nep-ict New Economics Papers
on Information and Communication Technologies
Issue of 2018‒06‒11
eight papers chosen by
Walter Frisch
Universität Wien

  1. “Free” Internet Content: Web 1.0, Web 2.0, and the Sources of Economic Growth By Nakamura, Leonard I.; Samuels, Jon; Soloveichik, Rachel
  2. Unbundling the Incumbent and Entry into Fiber: Evidence from France By Marc Bourreau; Lukasz Grzybowski; Maude Hasbi
  3. Consumer Search with and without Tracking By Marcel Preuss
  4. The Wider Impacts of High-Technology Employment: Evidence from U.S. Cities By Thomas Kemeny; Taner Osman
  5. News Media and Crime Perceptions: Evidence from a Natural Experiment By Mastrorocco, Nicola; Minale, Luigi
  6. The Impact of Mobile App Failures on Online and Offline Purchases By Narang, Unnati; Shankar, Venkatesh; Narayanan, Sridhar
  7. Trust and Disintermediation: Evidence from an Online Freelance Marketplace By Grace Gu; Feng Zhu
  8. Investor attention and technology salience: Does personal data related innovation boost firm value? By Koski, Heli; Luukkonen, Juha

  1. By: Nakamura, Leonard I. (Federal Reserve Bank of Philadelphia); Samuels, Jon (Bureau of Economic Analysis); Soloveichik, Rachel (Bureau of Economic Analysis)
    Abstract: The Internet has evolved from Web 1.0, with static web pages and limited interactivity, to Web 2.0, with dynamic content that relies on user engagement. This change increased production costs significantly, but the price charged for Internet content has generally remained the same: zero. Because no transaction records the “purchase” of this content, its value is not reflected in measured growth and productivity. To capture the contribution of the “free” Internet, we model the provision of “free” content as a barter transaction between the content users and the content creators, and we value this transaction at production cost. When we incorporate this implicit transaction into U.S. gross domestic product (GDP), productivity, and household accounts, we find that including “free” content raises estimates of growth, but not nearly enough to reverse the recent slowdown.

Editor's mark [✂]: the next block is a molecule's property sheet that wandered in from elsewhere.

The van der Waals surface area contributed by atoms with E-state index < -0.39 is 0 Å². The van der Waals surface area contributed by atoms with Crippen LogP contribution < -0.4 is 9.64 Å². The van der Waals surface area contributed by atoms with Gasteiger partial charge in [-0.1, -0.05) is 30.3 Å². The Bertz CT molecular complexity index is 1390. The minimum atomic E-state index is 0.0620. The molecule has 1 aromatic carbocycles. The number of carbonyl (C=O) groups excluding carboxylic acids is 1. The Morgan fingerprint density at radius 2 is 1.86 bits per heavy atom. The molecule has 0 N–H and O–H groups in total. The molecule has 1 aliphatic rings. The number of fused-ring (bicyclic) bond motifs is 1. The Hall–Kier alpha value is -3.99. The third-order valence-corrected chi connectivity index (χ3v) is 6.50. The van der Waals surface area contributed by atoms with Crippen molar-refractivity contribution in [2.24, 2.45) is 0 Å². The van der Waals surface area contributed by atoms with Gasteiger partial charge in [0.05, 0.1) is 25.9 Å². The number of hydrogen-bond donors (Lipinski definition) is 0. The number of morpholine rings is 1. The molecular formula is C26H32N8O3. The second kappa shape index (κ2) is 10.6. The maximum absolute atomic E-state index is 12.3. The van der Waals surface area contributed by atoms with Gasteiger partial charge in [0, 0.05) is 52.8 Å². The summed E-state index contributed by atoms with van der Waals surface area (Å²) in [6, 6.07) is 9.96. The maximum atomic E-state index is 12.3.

Keywords: Internet; productivity; advertising; marketing; measurement; GDP
    JEL: C82 L81 L82 M3 O3 O4
    Date: 2018–05–24
  2. By: Marc Bourreau; Lukasz Grzybowski; Maude Hasbi
    Abstract: We use panel data on 36,104 municipalities in metropolitan France over the period 2010-2014 to estimate two models of entry into local markets by: (i) alternative operators using wholesale access to the legacy copper network via local loop unbundling (LLU), and (ii) the incumbent and two alternative operators using the fiber technology. We find that a higher number of LLU competitors, and hence a less concentrated local market, has a positive impact on entry by fiber operators. Moreover, the presence of upgraded cable network in the local municipality stimulates fiber deployment. However, firms may choose to upgrade copper lines instead of investing in fiber networks. We use the estimates to calculate entry thresholds into local markets, which are substantially lower for broadband provision via LLU than via fiber and decrease over time. Fiber deployment becomes cheaper over time, but according to our estimates it will remain unprofitable for the vast majority of municipalities in France within the next years.
    Keywords: fiber broadband, local loop unbundling, market entry
    JEL: K23 L13 L51 L96
    Date: 2018
  3. By: Marcel Preuss